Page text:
Compassionate Release A 'Dead Letter'?
The U.S. Department of Justice and the U.S. Sentencing Commission are at loggerheads over a commission proposal to expand the extraordinary circumstances that make prisoners eligible for so-called compassionate release or reduction in sentence.
The commission in early May sent Congress a proposed sentencing guideline that, for the first time in 24 years, would give courts guidance on what should be considered extraordinary and compelling grounds for adjusting a sentence.
The guideline broadens the grounds beyond current policy at the Federal Bureau of Prisons, and comes at a time when the Justice Department is in the final stage of approving a regulation that narrows even further the current policy.
The American Bar Association, Families Against Mandatory Minimums and other groups had urged the commission for years to act on a mandate to the commission in the Sentencing Reform Act of 1984. In that law, Congress mandated that the commission issue policy statements on how the law's compassionate-release section should operate and what factors should be considered extraordinary and compelling.
The Bureau of Prisons has interpreted the law narrowly, generally only approving motions for cases in which a prisoner is terminally ill or incapacitated by illness. The Justice Department warned last summer that any expansion of current policy would be a "dead letter".
Despite the department's opposition, the commission defines extraordinary and compelling reasons as: " terminal illness; a permanent physical or medical condition, or deteriorating physical or mental health because of the aging process, that "substantially diminishes" the prisoner's ability to provide self-care; the death or incapacitation of the prisoner's only family member capable of caring for the prisoner's minor child or minor children; or, as determined by the Bureau of Prisons, there is an extraordinary and compelling reason other than, or in combination with, the reasons described".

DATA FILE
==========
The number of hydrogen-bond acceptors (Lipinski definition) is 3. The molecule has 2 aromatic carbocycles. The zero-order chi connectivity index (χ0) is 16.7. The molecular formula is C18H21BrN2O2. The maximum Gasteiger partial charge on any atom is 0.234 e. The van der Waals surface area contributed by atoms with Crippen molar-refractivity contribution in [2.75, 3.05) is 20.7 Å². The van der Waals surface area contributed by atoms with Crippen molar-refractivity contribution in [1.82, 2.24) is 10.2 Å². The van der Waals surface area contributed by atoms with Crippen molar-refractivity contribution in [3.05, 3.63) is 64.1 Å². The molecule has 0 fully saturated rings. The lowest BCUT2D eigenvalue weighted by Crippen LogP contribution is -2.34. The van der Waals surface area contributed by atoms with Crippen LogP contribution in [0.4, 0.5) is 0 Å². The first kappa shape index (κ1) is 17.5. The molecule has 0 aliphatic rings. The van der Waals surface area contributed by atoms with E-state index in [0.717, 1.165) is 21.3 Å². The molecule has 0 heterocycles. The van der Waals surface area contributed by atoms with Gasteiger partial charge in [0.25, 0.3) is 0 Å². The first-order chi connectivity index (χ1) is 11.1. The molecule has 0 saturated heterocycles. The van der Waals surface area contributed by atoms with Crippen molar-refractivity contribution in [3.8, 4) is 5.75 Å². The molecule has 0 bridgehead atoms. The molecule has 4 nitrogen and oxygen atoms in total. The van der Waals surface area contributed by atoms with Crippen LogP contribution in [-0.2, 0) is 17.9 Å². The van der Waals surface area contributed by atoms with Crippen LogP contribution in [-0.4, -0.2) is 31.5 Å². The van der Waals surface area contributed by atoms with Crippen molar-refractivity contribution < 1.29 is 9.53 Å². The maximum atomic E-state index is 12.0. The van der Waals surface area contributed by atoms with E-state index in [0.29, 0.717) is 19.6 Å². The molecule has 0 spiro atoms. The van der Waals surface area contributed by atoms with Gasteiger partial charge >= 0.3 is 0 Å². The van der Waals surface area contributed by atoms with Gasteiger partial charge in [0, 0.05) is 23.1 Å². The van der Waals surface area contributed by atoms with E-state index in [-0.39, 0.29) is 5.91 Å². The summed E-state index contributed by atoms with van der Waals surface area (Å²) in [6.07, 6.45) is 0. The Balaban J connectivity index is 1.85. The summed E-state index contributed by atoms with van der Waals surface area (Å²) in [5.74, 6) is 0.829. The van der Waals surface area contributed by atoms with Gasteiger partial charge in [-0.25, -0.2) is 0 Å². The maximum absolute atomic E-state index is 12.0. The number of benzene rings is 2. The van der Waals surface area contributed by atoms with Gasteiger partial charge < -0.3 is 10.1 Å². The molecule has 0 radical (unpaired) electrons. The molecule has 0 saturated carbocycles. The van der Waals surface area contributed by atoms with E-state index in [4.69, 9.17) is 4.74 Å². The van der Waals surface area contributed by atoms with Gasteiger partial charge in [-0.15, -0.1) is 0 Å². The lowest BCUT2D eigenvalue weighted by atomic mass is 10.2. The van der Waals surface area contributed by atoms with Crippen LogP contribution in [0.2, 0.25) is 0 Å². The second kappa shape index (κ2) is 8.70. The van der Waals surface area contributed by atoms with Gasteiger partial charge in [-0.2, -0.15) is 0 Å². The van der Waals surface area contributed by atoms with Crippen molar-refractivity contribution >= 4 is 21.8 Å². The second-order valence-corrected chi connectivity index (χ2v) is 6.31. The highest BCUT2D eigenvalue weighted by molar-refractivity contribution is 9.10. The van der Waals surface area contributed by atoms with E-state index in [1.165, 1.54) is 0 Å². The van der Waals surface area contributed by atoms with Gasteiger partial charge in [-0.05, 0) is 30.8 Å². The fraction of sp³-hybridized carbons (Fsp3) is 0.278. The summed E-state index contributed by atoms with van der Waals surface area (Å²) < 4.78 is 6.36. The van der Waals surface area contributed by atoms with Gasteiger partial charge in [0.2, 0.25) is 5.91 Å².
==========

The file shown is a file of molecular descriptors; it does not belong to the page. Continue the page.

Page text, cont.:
Since 1990, the Bureau of Prisons has filed an average of only 22 sentence-reduction motions each year despite a steadily increasing federal prison population. -- Source: National Law Journal
Alva Mae Groves
Sentenced To 25 Years At Age 72
I am now 86 years old and have been incarcerated since 1994.Although I was charged with Drug Conspiracy, my real crime, according to today's laws of betrayal, was refusing to testify against my own children to receive a sentence reduction.
Of course I didn't really understand all the talk about enhancements, acceptance of responsibility, and so on, that had to do with my sentencing. But I did understand that since I wouldn't turn against my own family, I was going to receive a very lengthy prison term. Never did I dream it would be twenty-five years.
When I was arrested I had $1,000.00 in the bank from selling eggs and candy. Most of it was deposited in change - nickels, dimes and quarters - and the bankers substantiated this fact. I earned that money one egg at a time, one soda pop at a time, one candy bar at a time. It wasn't from selling drugs as the government contends.
I realize everyone has a day to die; death is a fate that will not be cheated. But I don't want to die in prison. I want to die at home surrounded by the love of what's left of my family. I do not have enough years left of my life to finish serving this 25 year sentence. I'm appealing to anyone to write letters for me to the Pardon Attorney's Office in Washington while my application is still pending. -- Read more of Alva Mae's story here.
Cancer Victim Serving 24 Years
I received the longest sentence (292 months) of anyone in my case. Although I pled guilty, I didn't have any key information to trade for sentence reductions. In response to my 2255 motion, the magistrate stated, "the first to squeal gets the deal."
In 2000, I was diagnosed with cancer. I was not able to receive treatment for 6 months, so the cancer spread to other areas and I was eventually flown to the federal medical facility in Carswell, TX to endure chemo, radiation and radium seeks implants (brachytherapy.) I endured all this while chained to a bed, alone and frightened. No one can imagine what this does to a person. I now value every moment and I'm thankful to be alive every day.
I have many long-term side-effects due to extensive nuclear medicine that my body endured. The odds are not in my favor that the cancer will remain in remission. There is always a high risk that it will return elsewhere. I don't want to die in prison and have worked extremely hard to better myself.
In the event I receive clemency I have a wonderful support group waiting to help me rebuild my life. I will live with my mother and father who fortunately are still healthy and have stood by me throughout this horrible nightmare. (For more info, see www.candoclemency.com) -- Read more of Vicki's story here.